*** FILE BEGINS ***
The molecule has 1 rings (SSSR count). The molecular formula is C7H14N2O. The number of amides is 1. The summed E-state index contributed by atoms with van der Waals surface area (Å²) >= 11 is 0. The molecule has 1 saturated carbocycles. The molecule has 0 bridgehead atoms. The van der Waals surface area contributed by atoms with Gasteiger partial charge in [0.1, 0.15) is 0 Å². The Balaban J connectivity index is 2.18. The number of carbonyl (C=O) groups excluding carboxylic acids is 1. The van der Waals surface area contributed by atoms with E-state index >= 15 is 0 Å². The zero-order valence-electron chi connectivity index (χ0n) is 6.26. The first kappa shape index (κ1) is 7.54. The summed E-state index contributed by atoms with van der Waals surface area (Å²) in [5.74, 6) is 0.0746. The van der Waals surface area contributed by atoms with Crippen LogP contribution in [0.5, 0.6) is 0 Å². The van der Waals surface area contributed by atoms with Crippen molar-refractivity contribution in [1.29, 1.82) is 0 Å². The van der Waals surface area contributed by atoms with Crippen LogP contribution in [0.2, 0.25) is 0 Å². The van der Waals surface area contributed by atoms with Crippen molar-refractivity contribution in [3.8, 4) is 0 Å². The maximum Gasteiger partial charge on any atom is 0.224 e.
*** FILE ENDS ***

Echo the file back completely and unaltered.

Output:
The molecule has 1 rings (SSSR count). The molecular formula is C7H14N2O. The number of amides is 1. The summed E-state index contributed by atoms with van der Waals surface area (Å²) >= 11 is 0. The molecule has 1 saturated carbocycles. The molecule has 0 bridgehead atoms. The van der Waals surface area contributed by atoms with Gasteiger partial charge in [0.1, 0.15) is 0 Å². The Balaban J connectivity index is 2.18. The number of carbonyl (C=O) groups excluding carboxylic acids is 1. The van der Waals surface area contributed by atoms with E-state index >= 15 is 0 Å². The zero-order valence-electron chi connectivity index (χ0n) is 6.26. The first kappa shape index (κ1) is 7.54. The summed E-state index contributed by atoms with van der Waals surface area (Å²) in [5.74, 6) is 0.0746. The van der Waals surface area contributed by atoms with Crippen LogP contribution in [0.5, 0.6) is 0 Å². The van der Waals surface area contributed by atoms with Crippen molar-refractivity contribution in [1.29, 1.82) is 0 Å². The van der Waals surface area contributed by atoms with Crippen LogP contribution in [0.2, 0.25) is 0 Å². The van der Waals surface area contributed by atoms with Crippen molar-refractivity contribution in [3.8, 4) is 0 Å². The maximum Gasteiger partial charge on any atom is 0.224 e.